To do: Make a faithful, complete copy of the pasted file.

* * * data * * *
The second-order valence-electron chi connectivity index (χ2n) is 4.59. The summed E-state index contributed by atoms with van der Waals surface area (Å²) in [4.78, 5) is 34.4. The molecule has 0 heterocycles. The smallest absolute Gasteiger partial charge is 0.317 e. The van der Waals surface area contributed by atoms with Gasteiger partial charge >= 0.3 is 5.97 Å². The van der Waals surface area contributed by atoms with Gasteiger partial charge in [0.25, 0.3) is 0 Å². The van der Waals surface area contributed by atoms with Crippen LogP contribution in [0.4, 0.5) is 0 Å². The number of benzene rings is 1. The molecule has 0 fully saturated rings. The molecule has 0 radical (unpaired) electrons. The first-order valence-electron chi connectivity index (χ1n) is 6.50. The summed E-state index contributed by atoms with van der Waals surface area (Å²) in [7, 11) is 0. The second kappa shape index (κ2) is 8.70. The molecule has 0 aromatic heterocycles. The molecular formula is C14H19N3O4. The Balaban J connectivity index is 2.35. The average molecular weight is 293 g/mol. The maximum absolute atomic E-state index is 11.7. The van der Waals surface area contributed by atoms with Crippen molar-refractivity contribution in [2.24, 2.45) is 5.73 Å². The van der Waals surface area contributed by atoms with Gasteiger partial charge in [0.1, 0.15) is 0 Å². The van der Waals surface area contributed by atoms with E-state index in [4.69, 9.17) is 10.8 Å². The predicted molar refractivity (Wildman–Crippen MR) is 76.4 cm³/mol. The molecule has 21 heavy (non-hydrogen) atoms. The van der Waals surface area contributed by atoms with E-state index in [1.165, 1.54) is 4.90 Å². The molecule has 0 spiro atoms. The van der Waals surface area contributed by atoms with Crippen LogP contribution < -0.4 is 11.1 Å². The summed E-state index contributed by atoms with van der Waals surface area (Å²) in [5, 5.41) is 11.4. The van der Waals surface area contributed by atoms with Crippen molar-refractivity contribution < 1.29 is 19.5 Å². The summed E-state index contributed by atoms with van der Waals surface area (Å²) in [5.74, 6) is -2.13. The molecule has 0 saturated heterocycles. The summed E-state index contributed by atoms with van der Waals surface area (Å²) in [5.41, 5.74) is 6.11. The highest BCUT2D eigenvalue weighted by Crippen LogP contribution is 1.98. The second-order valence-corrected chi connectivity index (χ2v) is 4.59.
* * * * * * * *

The second-order valence-electron chi connectivity index (χ2n) is 4.59. The summed E-state index contributed by atoms with van der Waals surface area (Å²) in [4.78, 5) is 34.4. The molecule has 0 heterocycles. The smallest absolute Gasteiger partial charge is 0.317 e. The van der Waals surface area contributed by atoms with Gasteiger partial charge >= 0.3 is 5.97 Å². The van der Waals surface area contributed by atoms with Gasteiger partial charge in [0.25, 0.3) is 0 Å². The van der Waals surface area contributed by atoms with Crippen LogP contribution in [0.4, 0.5) is 0 Å². The number of benzene rings is 1. The molecule has 0 fully saturated rings. The molecule has 0 radical (unpaired) electrons. The first-order valence-electron chi connectivity index (χ1n) is 6.50. The summed E-state index contributed by atoms with van der Waals surface area (Å²) in [7, 11) is 0. The second kappa shape index (κ2) is 8.70. The molecule has 0 aromatic heterocycles. The molecular formula is C14H19N3O4. The Balaban J connectivity index is 2.35. The average molecular weight is 293 g/mol. The maximum absolute atomic E-state index is 11.7. The van der Waals surface area contributed by atoms with Crippen molar-refractivity contribution in [2.24, 2.45) is 5.73 Å². The van der Waals surface area contributed by atoms with Gasteiger partial charge in [0.1, 0.15) is 0 Å². The van der Waals surface area contributed by atoms with E-state index in [4.69, 9.17) is 10.8 Å². The predicted molar refractivity (Wildman–Crippen MR) is 76.4 cm³/mol. The molecule has 21 heavy (non-hydrogen) atoms. The van der Waals surface area contributed by atoms with E-state index in [1.165, 1.54) is 4.90 Å². The molecule has 0 spiro atoms. The van der Waals surface area contributed by atoms with Crippen LogP contribution < -0.4 is 11.1 Å². The summed E-state index contributed by atoms with van der Waals surface area (Å²) in [5, 5.41) is 11.4. The van der Waals surface area contributed by atoms with Crippen molar-refractivity contribution < 1.29 is 19.5 Å². The summed E-state index contributed by atoms with van der Waals surface area (Å²) in [5.74, 6) is -2.13. The molecule has 0 saturated heterocycles. The summed E-state index contributed by atoms with van der Waals surface area (Å²) in [5.41, 5.74) is 6.11. The highest BCUT2D eigenvalue weighted by Crippen LogP contribution is 1.98. The second-order valence-corrected chi connectivity index (χ2v) is 4.59.